I could hear his mother in the background urging him to speak. And I got the sense that I was involved in a deeply personal family moment. I felt like an intruder.

“I’ve learned that people are great,” he began. “People are nice to you when you need them. But not the people you think will be nice. People I didn’t even think were my friends are now friends and they would probably do anything for me.

“Like, my friend Rachel has come to the hospital pretty much every day this year. Sometimes she sleeps here and we play games and stuff like that. We weren’t even friends before I got sick, she was just in my class. There are, literally, a bunch of people like that in my life right now.”

I wrote it all down, but said…

My wife and I crossed the Alabama line and arrived in the southernmost U.S. State. The cradle of our youth. Our windows were down and the radio was playing. The sky was ultramarine. The welcome-to-our-state sign was adorned with non-native palm trees.


Of course the misconception about Florida is that we are a land of sunshine and Mickey-Mouse ears. Which is patently untrue. We also have Mel Tillis. And frankly, we don’t get as much sunshine as you’d think.

Fact: Florida has more annual days wherein the sun is blocked by 20 to 70 percent cloud coverage.

We also receive 54 inches of rain per year, which is more average rainfall than Seattle. And don’t even get us started on hurricane season, which goes from June to the following June. The tourism council should call us the “I Hope You Bought Trip Insurance State.”

Nevertheless, Florida is my home. It will always be the scenery of my subconscious. Its minerals are in

my blood. It is who I am. Currently, I live far away, but I am a Florida child. And you can’t change who you are unless you are Brittany Spears.

West Florida was a great place to spend a feckless youth. I passed the first portion of life walking barefoot among sandspurs and shattered longneck bottles. It was a quiet time to be alive.

At one time, my home county had a grand total of 30,000 people, which isn’t enough to fill up Yankee Stadium. There was nothing here unless you counted the squirrels and the fundamentalists.

Every night before bed, the crickets would sing us to sleep. Our pine trees were tall and ancient. The Gulf air was so salty it made your skin sting. Our Camaros were perched upon their blocks like works of high art. Our Fleetwood singlewides were exquisite.

You could actually see the Milky…

With all the important problems going on in the world—the war in Ukraine, political upheavals, and Oscar Award winners assaulting each other on live television—I’d like to tell you a few things that happened last week that you might not have heard about.

Such as Janice’s dog, Freddy Fender. Freddy went missing last Thursday in McLennan County, Texas. Janice printed up flyers, she went door to door, she asked people to keep an eye out. She prayed. She cried. She camped in her car, hoping to spot Freddy.

Then, on a whim, she visited her priest, who had an idea.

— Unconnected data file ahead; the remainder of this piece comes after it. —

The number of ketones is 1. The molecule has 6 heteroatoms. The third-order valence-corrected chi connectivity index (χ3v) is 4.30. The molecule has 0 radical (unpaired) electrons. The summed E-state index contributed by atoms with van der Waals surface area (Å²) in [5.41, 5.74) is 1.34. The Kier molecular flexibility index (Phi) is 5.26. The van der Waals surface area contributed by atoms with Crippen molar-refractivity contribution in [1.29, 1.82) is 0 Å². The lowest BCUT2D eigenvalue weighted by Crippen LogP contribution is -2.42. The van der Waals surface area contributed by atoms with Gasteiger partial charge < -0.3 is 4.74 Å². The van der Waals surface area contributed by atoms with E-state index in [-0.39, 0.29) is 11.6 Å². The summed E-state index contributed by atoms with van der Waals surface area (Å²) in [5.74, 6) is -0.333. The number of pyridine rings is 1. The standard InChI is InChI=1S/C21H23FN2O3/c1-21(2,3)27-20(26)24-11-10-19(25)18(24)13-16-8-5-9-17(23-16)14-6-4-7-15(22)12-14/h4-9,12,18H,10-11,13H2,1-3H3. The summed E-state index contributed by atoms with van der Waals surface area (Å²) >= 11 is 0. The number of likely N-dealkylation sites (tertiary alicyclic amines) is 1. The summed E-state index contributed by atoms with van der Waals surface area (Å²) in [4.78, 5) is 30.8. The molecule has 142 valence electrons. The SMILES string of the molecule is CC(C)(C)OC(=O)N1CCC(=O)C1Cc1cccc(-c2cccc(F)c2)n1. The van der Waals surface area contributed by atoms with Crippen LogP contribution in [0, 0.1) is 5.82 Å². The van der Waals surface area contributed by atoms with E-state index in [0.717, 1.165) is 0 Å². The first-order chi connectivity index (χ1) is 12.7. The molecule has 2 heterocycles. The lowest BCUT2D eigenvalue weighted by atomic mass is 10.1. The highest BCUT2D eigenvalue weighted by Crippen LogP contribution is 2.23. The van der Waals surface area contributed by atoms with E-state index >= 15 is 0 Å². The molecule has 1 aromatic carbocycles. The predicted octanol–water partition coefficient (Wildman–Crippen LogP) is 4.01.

“Cook bacon,” suggested the padre.

“It was brilliant,” Janice told me. “My priest said the smell of bacon naturally attracts dogs.”

Leave it to the Catholics.

That same evening, her priest came over to help. He stood outside her house, frying fatback on a Coleman camp stove and using a welcoming voice, saying, “Here, Freddy, Freddy!”

Come to find out, when a priest fries bacon in a suburban area, it does more than attract dogs.

It also attracts middle-aged dads, neighborhood children, woodland creatures, feral cats, hitchhikers, escaped convicts, and members of Congress. In a few minutes, Janice’s priest was the most popular human being in nine city blocks.

He cooked one package of bacon and it worked. In a pivotal moment that can only be called “cinematic,” a slightly overweight, 19-pound pug came trotting out of the woods, heading toward the smell of hickory-smoked Roman Catholicism.

“We call Freddy the ‘Prodigal Pug,’” remarked the padre.

Meanwhile, over in Charlotte, North Carolina, a kid named Ryan was given a good medical report. This past year has been traumatic for his family, and the pediatric oncology treatments have been pure misery. Still, after months of medical hell, the therapy has worked.

As of last week, Ryan was given the all-clear by his doctors. Ryan’s family wept so hard they forgot to…

I was staring at a four-ton Idaho potato. The large spud sat on a tractor trailer parked near Mooyah Burgers in Hoover, Alabama. It was an overcast day. The potato was roughly the size of the Jefferson Memorial.

Beside me was a boy named Lonnie who was taking a picture of this titanic tuber with his phone. Lonnie was wearing a Star Wars T-shirt and a cowboy hat. He was maybe 9 years old.

He wore thick plastic eyeglasses that reminded me of drugstore glasses from the early ‘60s. He kept pushing his glasses upward on his nose, spouting off random facts about the world-famous potato.

“It’s over thirteen feet high,” said Lonnie.

“Really?” I said.

“And ten feet wide.”


“The truck is seventy-two feet long.”

“How about that.”

Lonnie also informed me that this potato would be capable of making 20,217 servings of mashed potatoes, or around 3 million potato chips. It would take two years to bake.

“I wonder how many French fries it would make,” I said to Lonnie.

Lonnie pressed his glasses

upward and fell silent. He blinked a few times.

I had stumped the whiz-kid.

His grandmother was behind him, admiring the prodigious potato. She was wearing a portable oxygen tank, seated on her bumper, eating an Almond Joy. Her hair was blazing white, her skin was parchment.

“We need to hurry, Lonnie,” she said. “You said this wouldn’t take long.”

“French fries…” Lonnie whispered privately, thumb-typing something on his phone. “How many French fries…”

The behemoth potato is currently on its tenth cross-country tour. Last week, the potato visited Hot Springs, Baton Rouge, and Mobile. And as soon as the potato left us, it would be visiting the Piggly Wiggly in Sneads, Florida. After that: Texas, Kentucky, Virginia, D.C., the Mid-Atlantic, and the Eastern Seaboard. This potato gets around.

Since its creation in 2012, the meteoric spud has covered over 100,000 American miles,…